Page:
The trackpad on the Apple TV’s Siri Remote is frustrating to use at best, but there are several ways around it if you’d rather have a traditional D-pad.

The Problem with the Siri Remote’s Trackpad

Don’t get me wrong; the Siri Remote is a huge improvement over the previous generation. The addition of a Siri button and volume controls alone makes the Apple TV so much more useful and easy to use. However, the trackpad makes navigating menus extremely frustrating.

The biggest problem is that I always seem to swipe too much or not enough, which isn’t a big issue when I’m just scrubbing through a video or need to scroll through a long list. But if I want to slowly scroll through a list and see each item one by one, the trackpad makes it difficult to do that.

While you can change the sensitivity of the trackpad in the settings, I can never find a perfect setting in the available sensitivity options (Slow, Medium, and Fast). Maybe it’s just me and my sloppy finger coordination, but it’s frustrating to say the least.

If you have similar problems with the Siri Remote’s trackpad, there are a fews ways around it.

RELATED: 14 Apple TV Remote Tips and Tricks You Should Know

The Easiest Fix: Use the Trackpad as a D-Pad

What most Apple TV users don’t know is that you can use the remote’s trackpad as a traditional D-pad.

All you have to do is tap in a specific area on the trackpad that relates to the direction you want to go. So for example, if you want to scroll down, you would tap the bottom part of the trackpad. Scrolling up would require tapping on the top portion of trackpad, and so on.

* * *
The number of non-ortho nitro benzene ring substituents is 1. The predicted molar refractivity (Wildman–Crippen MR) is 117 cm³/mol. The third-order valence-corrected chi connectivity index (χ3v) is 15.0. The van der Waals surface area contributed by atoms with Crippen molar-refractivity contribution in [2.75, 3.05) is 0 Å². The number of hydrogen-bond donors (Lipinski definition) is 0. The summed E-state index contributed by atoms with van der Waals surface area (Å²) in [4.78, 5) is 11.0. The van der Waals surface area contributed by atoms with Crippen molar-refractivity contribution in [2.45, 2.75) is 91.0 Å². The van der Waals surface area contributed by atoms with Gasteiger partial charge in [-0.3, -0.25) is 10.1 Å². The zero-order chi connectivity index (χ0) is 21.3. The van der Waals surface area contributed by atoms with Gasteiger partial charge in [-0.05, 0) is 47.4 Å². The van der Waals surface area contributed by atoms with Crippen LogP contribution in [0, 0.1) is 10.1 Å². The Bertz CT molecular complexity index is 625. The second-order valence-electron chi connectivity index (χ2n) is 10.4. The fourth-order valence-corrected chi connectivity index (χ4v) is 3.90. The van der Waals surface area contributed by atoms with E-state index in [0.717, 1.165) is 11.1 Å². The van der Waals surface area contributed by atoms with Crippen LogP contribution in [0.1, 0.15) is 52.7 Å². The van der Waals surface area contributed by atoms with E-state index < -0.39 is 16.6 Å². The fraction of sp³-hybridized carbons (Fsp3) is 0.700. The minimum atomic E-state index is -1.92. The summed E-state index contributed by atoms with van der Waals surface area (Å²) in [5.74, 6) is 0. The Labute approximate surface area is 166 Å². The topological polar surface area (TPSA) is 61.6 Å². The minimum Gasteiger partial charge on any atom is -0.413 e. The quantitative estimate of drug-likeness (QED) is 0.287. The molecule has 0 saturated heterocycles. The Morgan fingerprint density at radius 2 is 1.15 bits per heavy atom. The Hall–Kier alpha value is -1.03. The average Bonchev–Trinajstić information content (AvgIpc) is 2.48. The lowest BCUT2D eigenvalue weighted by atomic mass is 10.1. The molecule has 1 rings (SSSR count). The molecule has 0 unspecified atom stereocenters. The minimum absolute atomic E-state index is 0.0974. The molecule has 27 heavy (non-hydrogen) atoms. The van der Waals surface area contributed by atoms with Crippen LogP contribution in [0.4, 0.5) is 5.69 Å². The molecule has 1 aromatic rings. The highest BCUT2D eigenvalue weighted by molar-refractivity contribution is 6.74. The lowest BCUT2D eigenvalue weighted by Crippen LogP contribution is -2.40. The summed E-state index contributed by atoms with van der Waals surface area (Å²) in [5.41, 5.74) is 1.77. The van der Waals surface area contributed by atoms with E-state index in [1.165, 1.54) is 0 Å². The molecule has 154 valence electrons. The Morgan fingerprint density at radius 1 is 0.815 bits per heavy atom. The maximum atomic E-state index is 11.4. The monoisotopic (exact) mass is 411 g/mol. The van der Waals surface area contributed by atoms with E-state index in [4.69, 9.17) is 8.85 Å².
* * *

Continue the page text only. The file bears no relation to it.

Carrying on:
This is a little hidden gem of a feature that can make navigating menus a bit easier for those who don’t like swiping on the trackpad.

Use the Previous-Gen Apple TV Remote

It’s probably not the most ideal option, but if you want to use a D-pad remote that’s 100% compatible with the Apple TV, then the Apple TV 3 remote is the only way to go.

It works with the Apple TV 4 and 4K models, and it’s still available to purchase directly from Apple. However, it’s missing the Siri button and the volume controls, so if you’re okay going without those, then you’re good to go.

Plus, at just $19 (compared to $59 for the Siri Remote), the original Apple TV remote makes for a super cheap replacement option if your Siri Remote breaks or gets lost and you can’t afford a brand new one.

Use a Universal Remote

If the original Apple TV remote won’t cut it for you, you can instead use a universal remote—one that includes a real D-pad, as well as a bunch of added functionality and features.

Universal remotes are great for home entertainment systems because it provides you with one interface for everything, rather than having to use separate remotes for each individual device. So not only do you get your D-pad to control your Apple TV, but you also step up your home theater game in the process.

RELATED: How to Control Your Entire Home Theater with a Logitech Harmony Remote

I use the Logitech Harmony 650 with my Apple TV and it works pretty well. Of course, you do lose some functionality with your Apple TV, like being able to easily scrub through video or tapping on the trackpad to get a quick peak at how much time is left in a movie. However, most of the functionality that you’d want is still there.

Of course, don’t forget that you can use your television’s own remote to control your Apple TV as well. This isn’t the most popular option, as most remotes that come with the television aren’t that great, but it’s an option if you don’t feel like splurging on a universal remote.

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Craig Lloyd is a smarthome expert with nearly ten years of professional writing experience. His work has been published by iFixit, Lifehacker, Digital Trends, Slashgear, and GottaBeMobile.
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